Discovering Lean Tools and OEE

Not everyone in manufacturing roles has a lot of experience with Lean or OEE.  In fact, here we are nearly 40 years after OEE was first described in Introduction to TPM: Total Productive Maintenance , and people are still asking how to calculate OEE.  Everyone has a story about how they learned about OEE and Lean, including me.  What’s fascinating is that despite all that’s been written on these topics, manufacturing companies still struggle to capture significant value from Lean tools and OEE calculations.

Mirror Image: Manufacturing Execs, Private Equity Firms Both Seeking Value Creation

It doesn’t matter if it’s a manufacturing company looking for an investment partner, or a private equity company looking for an investment in the manufacturing sector.  Either way, it takes an expert in manufacturing enterprise operational excellence to identify, quantify, and prioritize operational improvement opportunities to deliver high ROI.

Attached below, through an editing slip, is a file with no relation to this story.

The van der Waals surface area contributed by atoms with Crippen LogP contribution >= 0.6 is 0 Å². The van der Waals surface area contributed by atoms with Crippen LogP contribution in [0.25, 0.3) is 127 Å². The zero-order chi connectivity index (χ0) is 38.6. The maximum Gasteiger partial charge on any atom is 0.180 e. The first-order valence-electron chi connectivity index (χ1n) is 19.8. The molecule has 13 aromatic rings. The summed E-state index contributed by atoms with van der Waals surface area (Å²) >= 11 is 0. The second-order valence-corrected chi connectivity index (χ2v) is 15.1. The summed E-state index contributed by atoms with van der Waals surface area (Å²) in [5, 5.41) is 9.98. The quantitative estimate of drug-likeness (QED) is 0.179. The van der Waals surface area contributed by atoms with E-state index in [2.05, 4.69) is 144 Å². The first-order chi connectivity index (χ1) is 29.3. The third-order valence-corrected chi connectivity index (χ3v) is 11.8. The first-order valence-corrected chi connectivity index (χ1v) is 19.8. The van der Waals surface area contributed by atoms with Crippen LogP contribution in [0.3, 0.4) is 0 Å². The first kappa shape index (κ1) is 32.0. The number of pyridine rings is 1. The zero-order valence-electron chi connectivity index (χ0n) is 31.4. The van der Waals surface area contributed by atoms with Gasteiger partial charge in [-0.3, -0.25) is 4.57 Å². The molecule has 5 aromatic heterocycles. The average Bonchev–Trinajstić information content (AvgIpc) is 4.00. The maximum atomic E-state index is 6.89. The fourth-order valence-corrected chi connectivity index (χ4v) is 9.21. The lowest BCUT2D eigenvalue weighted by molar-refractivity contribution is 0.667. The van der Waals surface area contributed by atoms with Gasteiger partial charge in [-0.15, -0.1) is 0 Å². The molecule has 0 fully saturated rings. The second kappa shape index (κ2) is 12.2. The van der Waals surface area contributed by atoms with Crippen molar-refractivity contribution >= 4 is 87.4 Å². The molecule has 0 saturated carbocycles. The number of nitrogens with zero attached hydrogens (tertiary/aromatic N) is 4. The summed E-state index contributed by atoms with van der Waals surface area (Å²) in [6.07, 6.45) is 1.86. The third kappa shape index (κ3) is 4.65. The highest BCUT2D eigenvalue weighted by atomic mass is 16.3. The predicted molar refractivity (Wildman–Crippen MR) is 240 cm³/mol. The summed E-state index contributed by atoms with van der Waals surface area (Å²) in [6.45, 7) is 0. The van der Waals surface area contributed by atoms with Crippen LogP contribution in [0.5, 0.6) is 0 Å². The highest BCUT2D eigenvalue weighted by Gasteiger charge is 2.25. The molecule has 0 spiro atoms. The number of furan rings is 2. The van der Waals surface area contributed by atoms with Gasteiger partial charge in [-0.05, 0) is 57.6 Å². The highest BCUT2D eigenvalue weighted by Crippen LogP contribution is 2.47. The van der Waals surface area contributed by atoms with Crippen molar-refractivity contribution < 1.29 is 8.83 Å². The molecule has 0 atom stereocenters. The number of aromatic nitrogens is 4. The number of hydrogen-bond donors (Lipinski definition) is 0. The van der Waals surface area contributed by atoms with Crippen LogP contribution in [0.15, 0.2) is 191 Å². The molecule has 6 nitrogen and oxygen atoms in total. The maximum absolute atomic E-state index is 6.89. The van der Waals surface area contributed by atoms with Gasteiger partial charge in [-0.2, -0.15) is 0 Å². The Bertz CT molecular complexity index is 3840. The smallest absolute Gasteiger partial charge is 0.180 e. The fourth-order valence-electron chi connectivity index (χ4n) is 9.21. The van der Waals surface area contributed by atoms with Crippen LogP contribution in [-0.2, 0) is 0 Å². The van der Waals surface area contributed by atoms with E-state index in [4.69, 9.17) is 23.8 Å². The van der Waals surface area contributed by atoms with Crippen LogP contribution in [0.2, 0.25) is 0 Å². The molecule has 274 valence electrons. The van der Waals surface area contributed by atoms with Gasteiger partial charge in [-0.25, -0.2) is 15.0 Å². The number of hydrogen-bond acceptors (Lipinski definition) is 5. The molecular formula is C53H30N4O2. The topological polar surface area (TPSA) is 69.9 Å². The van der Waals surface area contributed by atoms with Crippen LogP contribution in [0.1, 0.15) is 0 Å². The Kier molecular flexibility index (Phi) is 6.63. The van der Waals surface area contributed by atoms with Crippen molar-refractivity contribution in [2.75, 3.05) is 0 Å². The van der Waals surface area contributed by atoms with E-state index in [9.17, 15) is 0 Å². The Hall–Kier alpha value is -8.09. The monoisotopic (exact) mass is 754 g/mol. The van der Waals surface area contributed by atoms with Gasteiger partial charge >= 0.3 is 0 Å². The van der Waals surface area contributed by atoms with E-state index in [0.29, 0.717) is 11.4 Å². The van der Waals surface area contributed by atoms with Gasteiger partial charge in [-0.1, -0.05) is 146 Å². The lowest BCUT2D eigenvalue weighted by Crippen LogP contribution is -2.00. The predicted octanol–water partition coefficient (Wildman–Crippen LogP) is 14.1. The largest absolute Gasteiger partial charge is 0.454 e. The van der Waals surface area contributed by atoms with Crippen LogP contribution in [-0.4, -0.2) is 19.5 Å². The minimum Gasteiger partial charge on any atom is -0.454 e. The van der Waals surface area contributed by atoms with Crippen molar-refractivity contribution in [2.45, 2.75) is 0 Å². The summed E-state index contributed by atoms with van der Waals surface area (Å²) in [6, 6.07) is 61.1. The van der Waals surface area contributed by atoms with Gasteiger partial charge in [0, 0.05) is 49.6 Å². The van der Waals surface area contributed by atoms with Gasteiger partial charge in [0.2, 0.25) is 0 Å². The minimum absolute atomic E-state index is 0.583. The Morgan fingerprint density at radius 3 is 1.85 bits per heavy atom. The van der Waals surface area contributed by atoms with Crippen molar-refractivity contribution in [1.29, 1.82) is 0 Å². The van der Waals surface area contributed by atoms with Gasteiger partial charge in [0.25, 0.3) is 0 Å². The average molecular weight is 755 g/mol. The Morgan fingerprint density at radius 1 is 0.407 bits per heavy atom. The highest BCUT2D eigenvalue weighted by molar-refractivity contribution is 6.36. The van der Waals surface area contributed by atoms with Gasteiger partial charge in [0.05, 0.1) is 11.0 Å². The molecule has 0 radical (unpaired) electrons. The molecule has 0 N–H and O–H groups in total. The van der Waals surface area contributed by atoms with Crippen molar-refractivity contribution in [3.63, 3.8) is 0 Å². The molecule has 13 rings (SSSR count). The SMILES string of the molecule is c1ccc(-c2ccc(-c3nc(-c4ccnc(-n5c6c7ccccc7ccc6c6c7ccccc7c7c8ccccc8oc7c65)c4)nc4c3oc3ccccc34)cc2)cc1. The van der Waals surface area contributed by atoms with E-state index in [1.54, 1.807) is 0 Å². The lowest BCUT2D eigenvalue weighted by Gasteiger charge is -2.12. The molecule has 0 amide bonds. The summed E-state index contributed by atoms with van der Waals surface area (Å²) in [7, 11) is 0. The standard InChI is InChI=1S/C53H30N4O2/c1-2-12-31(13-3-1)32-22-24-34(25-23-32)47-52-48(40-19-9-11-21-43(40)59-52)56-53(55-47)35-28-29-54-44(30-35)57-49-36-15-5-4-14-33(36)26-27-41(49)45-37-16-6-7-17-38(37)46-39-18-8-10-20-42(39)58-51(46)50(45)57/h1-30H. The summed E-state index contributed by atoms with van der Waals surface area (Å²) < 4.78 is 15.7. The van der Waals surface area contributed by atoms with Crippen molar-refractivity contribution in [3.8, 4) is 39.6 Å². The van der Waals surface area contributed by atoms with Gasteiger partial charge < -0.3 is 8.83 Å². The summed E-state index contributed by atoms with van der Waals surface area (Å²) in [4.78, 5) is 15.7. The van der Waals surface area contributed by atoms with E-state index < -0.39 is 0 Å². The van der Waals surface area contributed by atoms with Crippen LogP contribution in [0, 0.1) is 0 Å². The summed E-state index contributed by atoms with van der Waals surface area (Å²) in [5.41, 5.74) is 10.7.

MES Failure not Predestined: ISA Framework Simply Exposes Organizational Fault Lines

Recently, the Toward Zero team examined some effects of organization culture on manufacturing execution system (MES) decisions.  In response to our article, “MES Tug of War: The Battle Continues,” Farukh Naqvi succinctly lays out ISA’s ongoing work to develop a framework and methodology for “solving conflict among the three diverse stakeholders” of an MES effort.  While the ISA-95 framework delivers perspective on system integration and the thousands of actions and data points throughout a manufacturing enterprise, it also inadvertently reveals the need for enterprise-wide cross-functional collaboration.